| By Robbie Werdiger
Magda Linette won her first career WTA title at the 2019 Bronx Open.
Photo Credit: Brian Coleman/NY Tennis Magazine

 

World-class tennis has returned to the Bronx for free! Many of the top-ranked WTA players competed in mid-August at the Cary Leeds Center for Tennis and Learning. Fans and players enjoyed a luxurious experience inside Cary Leeds’ 12,000 square foot, 26.5 million dollar state of the art facility, and embraced the two intimate stadium courts on grounds.

Local kids involved in the variety of tennis and educational programs that Cary Leeds has to offer had the unique experience of being ball kids for the tournament. I was lucky enough to be able to volunteer and the experience was exhilarating. Standing up close to the action and observing the ball spins and footwork of the players was both educational and enjoyable. Being a ball boy is quite tiring and involves tremendous focus. A ball kid must be aware at all times of the location of all six balls on the court, the match score and the ball and towel preferences of each player.

Also, a ball kid has to have quick reflexes and stand completely still in-between points. Kids could only do one-hour shifts at a time because of the strain. While the weather got steamy at times, all the kids had a blast being up close to some of their favorite players and role models. The highlight of the week for the ball kids and young junior players was the chance to meet and hit with ATP and WTA stars Nick Kyrgios and Eugenie Bouchard. Both fan-favorites signed autographs and took pictures with kids before participating in drills and tennis games.

Joe Ceriello, Chief Marketing Officer for New York Junior Tennis & Learning and the Bronx Open’s Tournament Director, noted that the Cary Leeds Center received national and international exposure in the media on Tennis Channel and other platforms. Ceriello was most proud of the fact that the players outwardly expressed their positive views on the facility and tournament and loved being in New York a week early.

Admission to the Bronx Open was free, and attendance notably increased throughout the week. Tennis is one of the few sports where the majority of play occurs during the week, making it problematic to fill seats for all non-grand slam events. Hopefully, next year more outreach to the local community will happen, resulting in more fans. However, for the finals played on Saturday, upwards of 1,000 fans were packed into Victor Kiam Stadium for the championship match and watched the Polish qualifier Magda Linette edge past Camila Giorgi in a tight three-set match.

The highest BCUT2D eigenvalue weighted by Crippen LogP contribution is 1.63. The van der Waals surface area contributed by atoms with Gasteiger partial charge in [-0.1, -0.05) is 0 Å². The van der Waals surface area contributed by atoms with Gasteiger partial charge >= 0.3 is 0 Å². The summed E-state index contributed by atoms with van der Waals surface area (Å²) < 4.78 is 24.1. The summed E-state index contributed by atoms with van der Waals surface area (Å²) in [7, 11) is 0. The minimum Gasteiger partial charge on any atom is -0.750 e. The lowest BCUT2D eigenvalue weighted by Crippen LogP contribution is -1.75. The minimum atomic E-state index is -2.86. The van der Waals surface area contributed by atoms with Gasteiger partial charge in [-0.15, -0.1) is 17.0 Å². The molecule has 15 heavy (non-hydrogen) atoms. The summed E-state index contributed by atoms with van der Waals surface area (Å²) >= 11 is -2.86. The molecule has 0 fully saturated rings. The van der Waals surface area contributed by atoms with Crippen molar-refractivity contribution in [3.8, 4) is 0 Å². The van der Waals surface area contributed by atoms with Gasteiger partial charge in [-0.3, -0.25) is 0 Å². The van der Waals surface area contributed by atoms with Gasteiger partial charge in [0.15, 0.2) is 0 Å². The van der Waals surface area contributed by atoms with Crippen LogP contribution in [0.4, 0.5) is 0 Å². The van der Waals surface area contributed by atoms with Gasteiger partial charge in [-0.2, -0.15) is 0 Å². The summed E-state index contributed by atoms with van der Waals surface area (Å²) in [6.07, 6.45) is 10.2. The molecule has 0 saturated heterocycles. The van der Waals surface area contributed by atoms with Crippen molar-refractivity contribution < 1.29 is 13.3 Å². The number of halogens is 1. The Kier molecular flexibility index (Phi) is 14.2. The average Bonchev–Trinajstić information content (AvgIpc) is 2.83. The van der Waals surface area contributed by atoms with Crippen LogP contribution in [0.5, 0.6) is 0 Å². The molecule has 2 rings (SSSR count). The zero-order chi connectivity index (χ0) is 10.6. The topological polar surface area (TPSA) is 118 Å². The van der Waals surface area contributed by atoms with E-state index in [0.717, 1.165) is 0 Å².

The Bronx Open was the last WTA event on the calendar prior the US Open, and the best female tennis players in the world signed up to compete for the title and gain some last-minute confidence. Unfortunately, many of the top seeds, such as Petra Kvitova, Johanna Konta, Maria Sakkari and Danielle Collins all withdrew from the tournament due to minor injuries that they wanted to heal before the last slam of the year. Still, the highest quality of tennis was on display for the Bronx fans. The top five seeds were all ranked inside the top 50 on the WTA Tour, and former top ten players such as Bouchard, Sam Stosur, Coco Vandeweghe, and Andrea Petkovic competed in the draw.

Professional tennis was previously hosted at Crotona Park in the Bronx from 1996-2012 for the Emblem Health Open. This semi-pro event was part of the $50K ITF Women’s Circuit. NYJTL initially planned to host a $100k event in 2019 at its flagship home at the Cary Leeds Tennis Center, but the WTA approached NYJTL for a possible upgrade after an opportunity presented itself on the calendar.

The New Haven Open, a $700K WTA tournament scheduled a week before the US Open, was bought by China and NYJTL happily agreed to replace the tournament with a $250K tournament that awarded 280 WTA ranking points. Going forward, if the Cary Leeds Center wishes to host the tournament it will have to rely heavily on outside sponsors. This year the WTA and the USTA financially supported the event but that will not be the case for future tournaments. If NYJTL can draw enough sponsors to host the event next year, we can look forward to the tournament’s return to the beautiful Cary Leeds Center in August 2020.

 

Robbie Werdiger

Robbie Werdiger is a senior at Horace Mann School in New York City. As a captain on his high school tennis team, Robbie has received team MVP and has been awarded the First Team all Ivy award two times at the first and second singles positions. Individually, Robbie has competed on the national junior stage and has achieved USTA rankings of top 25 in the eastern section in numerous age groups. Additionally, Robbie has represented team USA at the world Maccabiah Games in Israel in 2017, the third largest international sporting event in the world.